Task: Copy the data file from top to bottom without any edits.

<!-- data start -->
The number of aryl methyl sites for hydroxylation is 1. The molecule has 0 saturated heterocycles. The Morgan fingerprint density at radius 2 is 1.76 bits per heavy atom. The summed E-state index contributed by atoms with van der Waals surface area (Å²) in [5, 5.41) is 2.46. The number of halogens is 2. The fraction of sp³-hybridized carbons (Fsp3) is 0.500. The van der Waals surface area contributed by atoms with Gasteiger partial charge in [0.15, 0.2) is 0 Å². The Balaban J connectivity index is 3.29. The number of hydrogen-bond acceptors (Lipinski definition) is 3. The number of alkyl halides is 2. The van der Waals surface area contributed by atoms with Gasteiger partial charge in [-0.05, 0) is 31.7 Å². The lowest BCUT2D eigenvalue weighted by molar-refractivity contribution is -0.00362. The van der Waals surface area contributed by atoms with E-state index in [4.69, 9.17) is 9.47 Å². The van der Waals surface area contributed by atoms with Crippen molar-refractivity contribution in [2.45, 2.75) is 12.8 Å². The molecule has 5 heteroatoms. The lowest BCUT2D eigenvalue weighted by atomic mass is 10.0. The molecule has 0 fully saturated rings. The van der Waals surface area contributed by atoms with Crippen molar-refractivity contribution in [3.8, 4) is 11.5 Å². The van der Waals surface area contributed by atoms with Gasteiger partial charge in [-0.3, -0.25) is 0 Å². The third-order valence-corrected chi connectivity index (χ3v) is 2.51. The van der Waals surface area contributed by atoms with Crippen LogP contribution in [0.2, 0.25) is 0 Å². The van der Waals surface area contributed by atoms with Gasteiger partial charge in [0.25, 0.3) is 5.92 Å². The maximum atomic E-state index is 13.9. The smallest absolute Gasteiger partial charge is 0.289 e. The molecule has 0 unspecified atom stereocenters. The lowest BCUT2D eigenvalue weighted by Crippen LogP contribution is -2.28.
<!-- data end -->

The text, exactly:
The number of aryl methyl sites for hydroxylation is 1. The molecule has 0 saturated heterocycles. The Morgan fingerprint density at radius 2 is 1.76 bits per heavy atom. The summed E-state index contributed by atoms with van der Waals surface area (Å²) in [5, 5.41) is 2.46. The number of halogens is 2. The fraction of sp³-hybridized carbons (Fsp3) is 0.500. The van der Waals surface area contributed by atoms with Gasteiger partial charge in [0.15, 0.2) is 0 Å². The Balaban J connectivity index is 3.29. The number of hydrogen-bond acceptors (Lipinski definition) is 3. The number of alkyl halides is 2. The van der Waals surface area contributed by atoms with Gasteiger partial charge in [-0.05, 0) is 31.7 Å². The lowest BCUT2D eigenvalue weighted by molar-refractivity contribution is -0.00362. The van der Waals surface area contributed by atoms with E-state index in [4.69, 9.17) is 9.47 Å². The van der Waals surface area contributed by atoms with Crippen molar-refractivity contribution in [2.45, 2.75) is 12.8 Å². The molecule has 5 heteroatoms. The lowest BCUT2D eigenvalue weighted by atomic mass is 10.0. The molecule has 0 fully saturated rings. The van der Waals surface area contributed by atoms with Crippen molar-refractivity contribution in [3.8, 4) is 11.5 Å². The van der Waals surface area contributed by atoms with Gasteiger partial charge in [-0.3, -0.25) is 0 Å². The third-order valence-corrected chi connectivity index (χ3v) is 2.51. The van der Waals surface area contributed by atoms with Crippen LogP contribution in [0.2, 0.25) is 0 Å². The van der Waals surface area contributed by atoms with Gasteiger partial charge in [0.25, 0.3) is 5.92 Å². The maximum atomic E-state index is 13.9. The smallest absolute Gasteiger partial charge is 0.289 e. The molecule has 0 unspecified atom stereocenters. The lowest BCUT2D eigenvalue weighted by Crippen LogP contribution is -2.28.